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One of the most exciting things I love about the outdoors is observing wildlife in nature and in the garden. Animal behavior has always been fascinating to me and as a landscape architect, I have studied ways to imitate nature and attract wildlife into the gardens of our clients.

In my garden, not only do I love seeing the year-round natural beauty of each plant, but also love observing the behavior patterns of insects, birds, amphibians and mammals as they interact with the natural elements designed into my landscape. Witnessing all of this activity assures me that my garden is a dynamic, healthy and thriving ecosystem. Healthy gardens make me feel welcome, safe and enliven my senses. I can relax knowing there are no toxic pesticides and herbicides causing known or unknown consequences.

Seeing hummingbirds, quail and songbirds fly around, tasting the flowers (Mimulus aurantiacus Sticky Monkeyflower, Penstemon heterophyllus Foothill Penstemon, Salvia spathacea Hummingbird Sage), plants (Achillea millefolium Yarrow, Eschscholzia californica California Poppy), berries (Arbutus marina Strawberry Tree, Ribes sanguineum ‘White Icicle’ Flowering Currant) and seeds (Carex tumulicola Foothill Sedge, Juncus patens Spreading Rush), and creating nests in my garden is a joyful experience.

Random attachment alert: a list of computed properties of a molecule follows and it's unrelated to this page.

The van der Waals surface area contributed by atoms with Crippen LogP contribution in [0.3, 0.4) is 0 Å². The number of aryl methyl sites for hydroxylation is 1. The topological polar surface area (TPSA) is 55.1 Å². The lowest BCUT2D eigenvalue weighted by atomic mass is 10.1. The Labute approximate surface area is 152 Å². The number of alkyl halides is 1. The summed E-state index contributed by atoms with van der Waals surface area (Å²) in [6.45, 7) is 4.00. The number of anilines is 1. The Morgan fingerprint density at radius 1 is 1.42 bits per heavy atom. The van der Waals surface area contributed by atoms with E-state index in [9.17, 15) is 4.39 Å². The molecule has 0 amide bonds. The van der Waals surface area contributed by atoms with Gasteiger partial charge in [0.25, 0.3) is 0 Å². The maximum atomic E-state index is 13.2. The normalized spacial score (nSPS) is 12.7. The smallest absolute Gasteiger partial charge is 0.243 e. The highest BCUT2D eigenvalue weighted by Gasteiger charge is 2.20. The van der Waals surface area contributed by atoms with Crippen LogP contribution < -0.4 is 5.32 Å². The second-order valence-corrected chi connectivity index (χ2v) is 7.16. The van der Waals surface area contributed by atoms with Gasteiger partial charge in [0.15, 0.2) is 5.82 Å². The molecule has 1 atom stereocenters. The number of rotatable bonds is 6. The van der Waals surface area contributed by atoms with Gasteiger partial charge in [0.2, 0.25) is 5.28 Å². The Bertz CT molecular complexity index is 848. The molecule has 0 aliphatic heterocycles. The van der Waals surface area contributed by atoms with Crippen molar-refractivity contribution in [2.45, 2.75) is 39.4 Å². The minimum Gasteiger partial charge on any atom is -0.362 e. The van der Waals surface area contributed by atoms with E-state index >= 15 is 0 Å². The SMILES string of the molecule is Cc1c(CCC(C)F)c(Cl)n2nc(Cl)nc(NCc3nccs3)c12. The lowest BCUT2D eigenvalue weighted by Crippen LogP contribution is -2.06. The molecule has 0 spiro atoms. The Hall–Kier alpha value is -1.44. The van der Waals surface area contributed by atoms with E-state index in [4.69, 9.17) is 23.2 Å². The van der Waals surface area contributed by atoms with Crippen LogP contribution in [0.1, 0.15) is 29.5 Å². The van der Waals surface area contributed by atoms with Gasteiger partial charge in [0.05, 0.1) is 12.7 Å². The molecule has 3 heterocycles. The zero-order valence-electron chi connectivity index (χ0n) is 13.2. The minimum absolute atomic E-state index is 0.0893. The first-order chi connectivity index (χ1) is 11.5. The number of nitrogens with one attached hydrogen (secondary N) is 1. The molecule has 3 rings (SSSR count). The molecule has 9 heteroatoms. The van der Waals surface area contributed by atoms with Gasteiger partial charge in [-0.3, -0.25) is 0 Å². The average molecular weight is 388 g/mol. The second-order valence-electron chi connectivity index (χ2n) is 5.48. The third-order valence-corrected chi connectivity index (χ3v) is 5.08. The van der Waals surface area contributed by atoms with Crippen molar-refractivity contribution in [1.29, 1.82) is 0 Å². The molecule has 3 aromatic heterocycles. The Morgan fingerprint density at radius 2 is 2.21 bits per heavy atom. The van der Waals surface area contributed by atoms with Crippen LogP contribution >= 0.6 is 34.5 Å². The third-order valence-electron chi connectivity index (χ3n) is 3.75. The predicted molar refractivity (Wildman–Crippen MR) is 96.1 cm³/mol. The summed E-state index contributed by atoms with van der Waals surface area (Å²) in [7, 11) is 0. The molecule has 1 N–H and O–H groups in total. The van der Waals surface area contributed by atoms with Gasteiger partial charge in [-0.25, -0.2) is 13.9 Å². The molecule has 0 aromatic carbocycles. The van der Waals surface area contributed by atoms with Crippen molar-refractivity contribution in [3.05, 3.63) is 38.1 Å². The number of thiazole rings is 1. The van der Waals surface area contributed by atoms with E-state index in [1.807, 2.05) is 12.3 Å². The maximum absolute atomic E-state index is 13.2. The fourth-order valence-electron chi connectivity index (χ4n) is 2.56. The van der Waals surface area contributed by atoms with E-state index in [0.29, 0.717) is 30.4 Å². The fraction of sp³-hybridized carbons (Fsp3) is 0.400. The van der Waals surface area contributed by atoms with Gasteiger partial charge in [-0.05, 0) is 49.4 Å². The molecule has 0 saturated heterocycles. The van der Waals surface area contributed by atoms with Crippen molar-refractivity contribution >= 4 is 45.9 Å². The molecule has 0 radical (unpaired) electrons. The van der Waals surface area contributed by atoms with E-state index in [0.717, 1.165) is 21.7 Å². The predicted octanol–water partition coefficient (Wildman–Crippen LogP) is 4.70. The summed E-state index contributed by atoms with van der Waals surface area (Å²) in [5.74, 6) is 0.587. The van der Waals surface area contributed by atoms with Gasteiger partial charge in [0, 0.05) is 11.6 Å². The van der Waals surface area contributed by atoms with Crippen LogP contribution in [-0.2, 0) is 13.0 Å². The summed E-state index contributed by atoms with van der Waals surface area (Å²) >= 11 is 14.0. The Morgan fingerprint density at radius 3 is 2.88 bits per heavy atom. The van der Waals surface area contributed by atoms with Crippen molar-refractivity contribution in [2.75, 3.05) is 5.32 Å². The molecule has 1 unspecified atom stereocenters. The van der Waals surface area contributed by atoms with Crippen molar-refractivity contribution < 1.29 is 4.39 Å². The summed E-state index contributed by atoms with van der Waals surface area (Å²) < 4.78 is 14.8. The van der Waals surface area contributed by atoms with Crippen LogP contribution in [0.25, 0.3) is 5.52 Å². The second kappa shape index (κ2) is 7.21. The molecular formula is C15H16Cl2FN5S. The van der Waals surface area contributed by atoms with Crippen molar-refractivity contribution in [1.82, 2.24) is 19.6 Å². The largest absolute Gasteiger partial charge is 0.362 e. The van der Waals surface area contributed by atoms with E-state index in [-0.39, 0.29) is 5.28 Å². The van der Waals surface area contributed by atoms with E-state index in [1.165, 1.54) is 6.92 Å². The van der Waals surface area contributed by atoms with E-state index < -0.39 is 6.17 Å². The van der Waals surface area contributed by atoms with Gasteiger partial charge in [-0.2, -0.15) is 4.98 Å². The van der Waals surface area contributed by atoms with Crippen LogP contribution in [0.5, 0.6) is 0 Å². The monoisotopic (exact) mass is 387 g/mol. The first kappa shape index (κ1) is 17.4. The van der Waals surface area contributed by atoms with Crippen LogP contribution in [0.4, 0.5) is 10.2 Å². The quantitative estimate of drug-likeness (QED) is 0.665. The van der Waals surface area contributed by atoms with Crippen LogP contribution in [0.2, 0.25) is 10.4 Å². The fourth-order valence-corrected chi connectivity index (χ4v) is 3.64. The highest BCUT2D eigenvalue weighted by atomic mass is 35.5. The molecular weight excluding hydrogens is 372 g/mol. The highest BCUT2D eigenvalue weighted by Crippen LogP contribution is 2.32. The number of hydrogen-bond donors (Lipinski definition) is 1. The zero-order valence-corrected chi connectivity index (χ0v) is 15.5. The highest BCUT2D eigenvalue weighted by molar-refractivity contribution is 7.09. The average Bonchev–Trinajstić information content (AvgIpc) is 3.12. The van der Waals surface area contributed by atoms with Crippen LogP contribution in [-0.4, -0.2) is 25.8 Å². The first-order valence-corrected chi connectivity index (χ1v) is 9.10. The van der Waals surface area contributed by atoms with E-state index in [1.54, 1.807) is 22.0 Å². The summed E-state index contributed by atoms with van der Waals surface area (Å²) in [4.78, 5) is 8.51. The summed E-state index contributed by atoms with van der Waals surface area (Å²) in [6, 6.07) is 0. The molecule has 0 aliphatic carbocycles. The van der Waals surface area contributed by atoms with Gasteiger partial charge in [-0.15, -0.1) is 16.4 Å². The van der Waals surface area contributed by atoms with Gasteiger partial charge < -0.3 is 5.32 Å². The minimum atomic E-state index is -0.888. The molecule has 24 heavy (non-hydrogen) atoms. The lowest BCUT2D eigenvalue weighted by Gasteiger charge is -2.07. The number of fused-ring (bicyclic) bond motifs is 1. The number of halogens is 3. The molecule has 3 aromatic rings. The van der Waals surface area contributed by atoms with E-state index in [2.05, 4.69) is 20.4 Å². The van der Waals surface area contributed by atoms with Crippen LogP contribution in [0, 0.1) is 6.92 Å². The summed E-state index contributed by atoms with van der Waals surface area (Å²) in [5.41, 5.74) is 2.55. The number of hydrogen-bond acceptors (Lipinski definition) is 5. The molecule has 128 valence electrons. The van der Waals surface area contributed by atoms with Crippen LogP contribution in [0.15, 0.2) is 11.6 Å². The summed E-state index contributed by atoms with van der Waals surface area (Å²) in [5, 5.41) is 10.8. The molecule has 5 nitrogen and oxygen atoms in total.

Natural fountain boulder rocks and the dry streambed lined with natural rock and boulders also allows for critters to sip water and houses lizards and insects in the nooks and crannies.

All of this activity was designed in my front yard, which will also be featured in the upcoming Bringing Back The Natives virtual tour (see below). In my backyard, a natural creek meanders and invites wildlife entertainment daily: watching squirrels play and run up trees,  and deer families wander, taste plants (yes, it can be painful at times, but am willing to share) and grow from fawns to teens to mature bucks. At night hearing coyotes howl and actually seeing them at dusk and dawn reminds me that all of us are part of nature. Coyotes, although seemingly frightening, play an important role in keeping the rodent population in check, as do the amazing owls that hoot and hunt at night. Year round, big or small, there are many ways to attract nature and bring life into your own garden.

Have you seen wildlife in your garden? We’d love to hear about it.

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Kalich - Boulder fountain, Japanese maple tree, native planting, stamped concrete

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